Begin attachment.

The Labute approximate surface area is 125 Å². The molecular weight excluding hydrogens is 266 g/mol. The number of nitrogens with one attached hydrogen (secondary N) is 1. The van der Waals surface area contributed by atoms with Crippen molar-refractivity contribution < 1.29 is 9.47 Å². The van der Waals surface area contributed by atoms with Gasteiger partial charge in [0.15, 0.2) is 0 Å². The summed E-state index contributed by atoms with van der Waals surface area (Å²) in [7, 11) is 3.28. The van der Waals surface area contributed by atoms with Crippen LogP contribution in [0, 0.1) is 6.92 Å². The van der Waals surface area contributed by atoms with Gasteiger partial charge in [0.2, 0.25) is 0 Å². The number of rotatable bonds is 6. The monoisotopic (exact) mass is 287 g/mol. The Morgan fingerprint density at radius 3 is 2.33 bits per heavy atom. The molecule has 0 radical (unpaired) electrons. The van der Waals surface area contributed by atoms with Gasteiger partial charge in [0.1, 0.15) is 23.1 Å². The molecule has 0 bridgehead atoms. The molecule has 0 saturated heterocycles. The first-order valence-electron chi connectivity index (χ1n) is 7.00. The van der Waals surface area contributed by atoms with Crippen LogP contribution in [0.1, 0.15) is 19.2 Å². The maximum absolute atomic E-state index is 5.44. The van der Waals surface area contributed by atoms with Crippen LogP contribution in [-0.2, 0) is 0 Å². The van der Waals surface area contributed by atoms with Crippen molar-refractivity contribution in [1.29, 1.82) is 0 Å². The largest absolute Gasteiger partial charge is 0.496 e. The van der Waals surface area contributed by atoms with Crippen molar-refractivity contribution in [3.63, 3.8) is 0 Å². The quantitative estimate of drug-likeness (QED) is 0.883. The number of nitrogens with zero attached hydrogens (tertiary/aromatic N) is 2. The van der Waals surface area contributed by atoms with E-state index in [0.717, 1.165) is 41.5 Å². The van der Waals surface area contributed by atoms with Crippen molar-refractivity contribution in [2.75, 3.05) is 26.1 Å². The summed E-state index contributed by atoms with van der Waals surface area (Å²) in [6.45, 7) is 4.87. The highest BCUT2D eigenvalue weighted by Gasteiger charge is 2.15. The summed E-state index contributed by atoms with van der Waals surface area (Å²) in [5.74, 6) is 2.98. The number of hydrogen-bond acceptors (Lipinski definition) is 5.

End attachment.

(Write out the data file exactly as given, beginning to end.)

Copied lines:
The Labute approximate surface area is 125 Å². The molecular weight excluding hydrogens is 266 g/mol. The number of nitrogens with one attached hydrogen (secondary N) is 1. The van der Waals surface area contributed by atoms with Crippen molar-refractivity contribution < 1.29 is 9.47 Å². The van der Waals surface area contributed by atoms with Gasteiger partial charge in [0.15, 0.2) is 0 Å². The summed E-state index contributed by atoms with van der Waals surface area (Å²) in [7, 11) is 3.28. The van der Waals surface area contributed by atoms with Crippen LogP contribution in [0, 0.1) is 6.92 Å². The van der Waals surface area contributed by atoms with Gasteiger partial charge in [0.2, 0.25) is 0 Å². The number of rotatable bonds is 6. The monoisotopic (exact) mass is 287 g/mol. The Morgan fingerprint density at radius 3 is 2.33 bits per heavy atom. The molecule has 0 radical (unpaired) electrons. The van der Waals surface area contributed by atoms with Gasteiger partial charge in [0.1, 0.15) is 23.1 Å². The molecule has 0 bridgehead atoms. The molecule has 0 saturated heterocycles. The first-order valence-electron chi connectivity index (χ1n) is 7.00. The van der Waals surface area contributed by atoms with Crippen LogP contribution in [0.1, 0.15) is 19.2 Å². The maximum absolute atomic E-state index is 5.44. The van der Waals surface area contributed by atoms with Crippen LogP contribution in [-0.2, 0) is 0 Å². The van der Waals surface area contributed by atoms with Crippen molar-refractivity contribution in [1.29, 1.82) is 0 Å². The largest absolute Gasteiger partial charge is 0.496 e. The van der Waals surface area contributed by atoms with Crippen molar-refractivity contribution in [3.63, 3.8) is 0 Å². The quantitative estimate of drug-likeness (QED) is 0.883. The number of nitrogens with zero attached hydrogens (tertiary/aromatic N) is 2. The van der Waals surface area contributed by atoms with E-state index in [0.717, 1.165) is 41.5 Å². The van der Waals surface area contributed by atoms with Crippen molar-refractivity contribution in [2.75, 3.05) is 26.1 Å². The summed E-state index contributed by atoms with van der Waals surface area (Å²) in [6.45, 7) is 4.87. The highest BCUT2D eigenvalue weighted by Gasteiger charge is 2.15. The summed E-state index contributed by atoms with van der Waals surface area (Å²) in [5.74, 6) is 2.98. The number of hydrogen-bond acceptors (Lipinski definition) is 5.